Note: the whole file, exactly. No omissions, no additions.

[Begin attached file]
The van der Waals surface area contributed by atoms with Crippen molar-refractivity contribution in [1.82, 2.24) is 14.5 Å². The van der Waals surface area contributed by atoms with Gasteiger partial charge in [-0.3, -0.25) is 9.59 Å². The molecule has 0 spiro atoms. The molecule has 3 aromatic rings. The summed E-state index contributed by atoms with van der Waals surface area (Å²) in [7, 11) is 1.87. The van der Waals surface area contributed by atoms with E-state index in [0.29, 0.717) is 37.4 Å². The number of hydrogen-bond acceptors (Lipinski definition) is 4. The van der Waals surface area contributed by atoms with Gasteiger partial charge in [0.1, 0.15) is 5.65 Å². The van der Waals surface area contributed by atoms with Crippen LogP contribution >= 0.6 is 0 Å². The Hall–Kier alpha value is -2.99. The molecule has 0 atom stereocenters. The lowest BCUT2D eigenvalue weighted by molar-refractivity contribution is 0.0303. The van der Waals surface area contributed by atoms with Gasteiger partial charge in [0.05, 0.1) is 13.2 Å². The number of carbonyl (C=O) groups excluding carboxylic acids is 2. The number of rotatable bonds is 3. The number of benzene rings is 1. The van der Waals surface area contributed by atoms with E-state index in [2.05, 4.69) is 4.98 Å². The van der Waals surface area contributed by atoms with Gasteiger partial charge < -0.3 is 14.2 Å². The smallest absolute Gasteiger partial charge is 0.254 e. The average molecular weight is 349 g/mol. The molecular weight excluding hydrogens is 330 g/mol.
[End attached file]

The van der Waals surface area contributed by atoms with Crippen molar-refractivity contribution in [1.82, 2.24) is 14.5 Å². The van der Waals surface area contributed by atoms with Gasteiger partial charge in [-0.3, -0.25) is 9.59 Å². The molecule has 0 spiro atoms. The molecule has 3 aromatic rings. The summed E-state index contributed by atoms with van der Waals surface area (Å²) in [7, 11) is 1.87. The van der Waals surface area contributed by atoms with E-state index in [0.29, 0.717) is 37.4 Å². The number of hydrogen-bond acceptors (Lipinski definition) is 4. The van der Waals surface area contributed by atoms with Gasteiger partial charge in [0.1, 0.15) is 5.65 Å². The van der Waals surface area contributed by atoms with Crippen LogP contribution >= 0.6 is 0 Å². The Hall–Kier alpha value is -2.99. The molecule has 0 atom stereocenters. The lowest BCUT2D eigenvalue weighted by molar-refractivity contribution is 0.0303. The van der Waals surface area contributed by atoms with Gasteiger partial charge in [0.05, 0.1) is 13.2 Å². The number of carbonyl (C=O) groups excluding carboxylic acids is 2. The number of rotatable bonds is 3. The number of benzene rings is 1. The van der Waals surface area contributed by atoms with E-state index in [2.05, 4.69) is 4.98 Å². The van der Waals surface area contributed by atoms with Gasteiger partial charge < -0.3 is 14.2 Å². The smallest absolute Gasteiger partial charge is 0.254 e. The average molecular weight is 349 g/mol. The molecular weight excluding hydrogens is 330 g/mol.